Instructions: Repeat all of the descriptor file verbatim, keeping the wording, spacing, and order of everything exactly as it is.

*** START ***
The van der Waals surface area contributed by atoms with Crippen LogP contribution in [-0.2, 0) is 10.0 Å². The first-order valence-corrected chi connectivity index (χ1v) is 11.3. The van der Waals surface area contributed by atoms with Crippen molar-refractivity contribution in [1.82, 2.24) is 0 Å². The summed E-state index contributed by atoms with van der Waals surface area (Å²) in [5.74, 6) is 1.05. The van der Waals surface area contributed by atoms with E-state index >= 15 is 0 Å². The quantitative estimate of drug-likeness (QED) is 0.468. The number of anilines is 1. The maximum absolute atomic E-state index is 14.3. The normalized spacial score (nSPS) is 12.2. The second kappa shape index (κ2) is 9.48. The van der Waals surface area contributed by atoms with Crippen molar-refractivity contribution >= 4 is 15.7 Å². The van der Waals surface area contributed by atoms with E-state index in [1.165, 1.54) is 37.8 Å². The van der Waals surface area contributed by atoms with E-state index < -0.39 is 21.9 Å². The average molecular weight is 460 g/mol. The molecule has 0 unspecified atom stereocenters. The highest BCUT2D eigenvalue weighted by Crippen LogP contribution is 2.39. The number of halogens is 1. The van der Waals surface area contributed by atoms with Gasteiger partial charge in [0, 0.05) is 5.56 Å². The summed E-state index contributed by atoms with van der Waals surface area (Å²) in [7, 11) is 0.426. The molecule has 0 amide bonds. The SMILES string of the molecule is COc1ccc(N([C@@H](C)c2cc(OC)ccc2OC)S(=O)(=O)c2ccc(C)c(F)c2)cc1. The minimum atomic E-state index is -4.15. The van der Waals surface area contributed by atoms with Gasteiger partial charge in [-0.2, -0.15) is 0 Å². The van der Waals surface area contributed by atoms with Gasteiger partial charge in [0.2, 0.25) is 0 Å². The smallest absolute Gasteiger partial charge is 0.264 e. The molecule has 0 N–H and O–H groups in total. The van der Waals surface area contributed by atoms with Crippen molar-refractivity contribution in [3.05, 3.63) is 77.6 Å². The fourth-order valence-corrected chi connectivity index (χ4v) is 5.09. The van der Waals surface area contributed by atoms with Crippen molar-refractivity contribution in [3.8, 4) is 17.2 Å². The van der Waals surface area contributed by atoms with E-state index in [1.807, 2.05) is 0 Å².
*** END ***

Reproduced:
The van der Waals surface area contributed by atoms with Crippen LogP contribution in [-0.2, 0) is 10.0 Å². The first-order valence-corrected chi connectivity index (χ1v) is 11.3. The van der Waals surface area contributed by atoms with Crippen molar-refractivity contribution in [1.82, 2.24) is 0 Å². The summed E-state index contributed by atoms with van der Waals surface area (Å²) in [5.74, 6) is 1.05. The van der Waals surface area contributed by atoms with E-state index >= 15 is 0 Å². The quantitative estimate of drug-likeness (QED) is 0.468. The number of anilines is 1. The maximum absolute atomic E-state index is 14.3. The normalized spacial score (nSPS) is 12.2. The second kappa shape index (κ2) is 9.48. The van der Waals surface area contributed by atoms with Crippen molar-refractivity contribution >= 4 is 15.7 Å². The van der Waals surface area contributed by atoms with E-state index in [1.165, 1.54) is 37.8 Å². The van der Waals surface area contributed by atoms with E-state index < -0.39 is 21.9 Å². The average molecular weight is 460 g/mol. The molecule has 0 unspecified atom stereocenters. The highest BCUT2D eigenvalue weighted by Crippen LogP contribution is 2.39. The number of halogens is 1. The van der Waals surface area contributed by atoms with Gasteiger partial charge in [0, 0.05) is 5.56 Å². The summed E-state index contributed by atoms with van der Waals surface area (Å²) in [7, 11) is 0.426. The molecule has 0 amide bonds. The SMILES string of the molecule is COc1ccc(N([C@@H](C)c2cc(OC)ccc2OC)S(=O)(=O)c2ccc(C)c(F)c2)cc1. The minimum atomic E-state index is -4.15. The van der Waals surface area contributed by atoms with Gasteiger partial charge in [-0.2, -0.15) is 0 Å². The van der Waals surface area contributed by atoms with Gasteiger partial charge in [0.2, 0.25) is 0 Å². The smallest absolute Gasteiger partial charge is 0.264 e. The molecule has 0 N–H and O–H groups in total. The van der Waals surface area contributed by atoms with Crippen molar-refractivity contribution in [3.05, 3.63) is 77.6 Å². The fourth-order valence-corrected chi connectivity index (χ4v) is 5.09. The van der Waals surface area contributed by atoms with Crippen molar-refractivity contribution in [3.8, 4) is 17.2 Å². The van der Waals surface area contributed by atoms with E-state index in [1.807, 2.05) is 0 Å².